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29 May 2020

Anticipated Return of the UK High Street 

James Rowbury, Investment Research Coordinator

UK markets have been making consistent gains over the past week for the first time in a while, as investors have returned from the bank holiday with optimism. The largest contributors to increases in UK index values have been travel stocks, as Spain has announced that it would remove travel restrictions and from 1st July and no longer require travellers to quarantine for 14 days. Budget airline easyJet has soared 28.74% and British Airways parent International Consolidated Airlines has gained 19.55% last week.

UK Prime Minister Boris Johnson announced the second step of easing lockdown measures in England on Thursday. Some non-essential shops -fashion stores, betting shops, charity shops, and retail spaces in cultural and tourism sites - will be allowed to open from 15th June, with primary schools in England being permitted to reopen from next week. Investors have met the news positively, as reopening of businesses has been long awaited and shows much needed signs towards a rebound in the economy.

It will be interesting to see whether consumers will be hesitant to return to the high street, discretionary spending will likely be down, while concerns for safety will be at the forefront of people’s minds. The Cboe UK 100 has risen 3.76% in the last week, as investors were focussed on reduction of lockdown measures.

Globally markets have also been steadily progressing despite the rising tensions between the US and China. China has formally approved its decision to impose national security laws in Hong Kong by potentially implementing them directly into Basic Law and bypassing Hong Kong’s Legislative Council thus threatening Hong Kong’s ability to pass its own laws.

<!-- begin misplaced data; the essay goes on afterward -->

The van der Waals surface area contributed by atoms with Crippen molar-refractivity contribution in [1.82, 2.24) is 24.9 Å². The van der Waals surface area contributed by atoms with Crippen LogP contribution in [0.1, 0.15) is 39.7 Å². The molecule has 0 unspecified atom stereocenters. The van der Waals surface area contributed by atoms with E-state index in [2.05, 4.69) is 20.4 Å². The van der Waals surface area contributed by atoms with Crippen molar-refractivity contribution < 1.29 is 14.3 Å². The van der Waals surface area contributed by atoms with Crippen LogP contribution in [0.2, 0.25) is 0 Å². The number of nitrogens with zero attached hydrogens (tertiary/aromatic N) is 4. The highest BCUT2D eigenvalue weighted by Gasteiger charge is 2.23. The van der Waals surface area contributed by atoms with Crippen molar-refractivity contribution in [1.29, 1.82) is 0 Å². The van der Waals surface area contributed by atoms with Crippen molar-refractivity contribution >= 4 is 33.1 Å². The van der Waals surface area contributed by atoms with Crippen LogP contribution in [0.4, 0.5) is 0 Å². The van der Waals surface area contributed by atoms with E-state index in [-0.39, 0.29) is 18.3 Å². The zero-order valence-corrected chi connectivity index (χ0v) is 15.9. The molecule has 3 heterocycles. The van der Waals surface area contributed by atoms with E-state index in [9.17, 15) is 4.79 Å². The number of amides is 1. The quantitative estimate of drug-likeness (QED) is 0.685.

The US has responded by declaring Hong Kong is no longer autonomous from China, which endangers the territory’s position as a global financial hub. The declaration threatens Hong Kong’s special trading status which, if revoked, could mean stricter tariffs and a headwind to its trading privileges. However, the US is yet to announce what measures it will take in response to China’s actions.

The US S&P500 advanced 2.81% over the past week, as investors reacted positively to the easing of lockdowns worldwide. Meanwhile, Hong Kong’s Hang Seng has risen by 0.83% and Japan’s Nikkei 225 has soared 7.47%.

In the 12 weeks to mid-May, grocery sales rose by 14.3% in the UK, which is the fastest pace ever recorded, as people stocked up on groceries due to the pandemic. Yet, since the lockdown began, store visits were 24% lower, but spending per trip rose by 45%. 

Bradford-headquartered Morrisons has been one of the beneficiaries of the trend. Online sales in the industry have increased by 75% and more new online customers have been acquired than in the last five years. Morrisons managed to take advantage of the rise in online shopping by extending their home delivery services, which have seen a two-time increase in the number of home delivery slots. Despite this, cost headwinds and lower footfall in stores put a ceiling on the revenues of the industry’s traditional store model. The share price of Morrisons fell by 1.54% in the last month.

Please note that investments and income arising from them can fall as well as rise in value and you may lose some or all the amount you have invested. Past performance and forecasts are not reliable indicators of future results or performance. Please note that this communication is for information only and does not constitute a recommendation to buy or sell the shares of the companies mentioned. 
 
Anticipated Return of the UK High Street 
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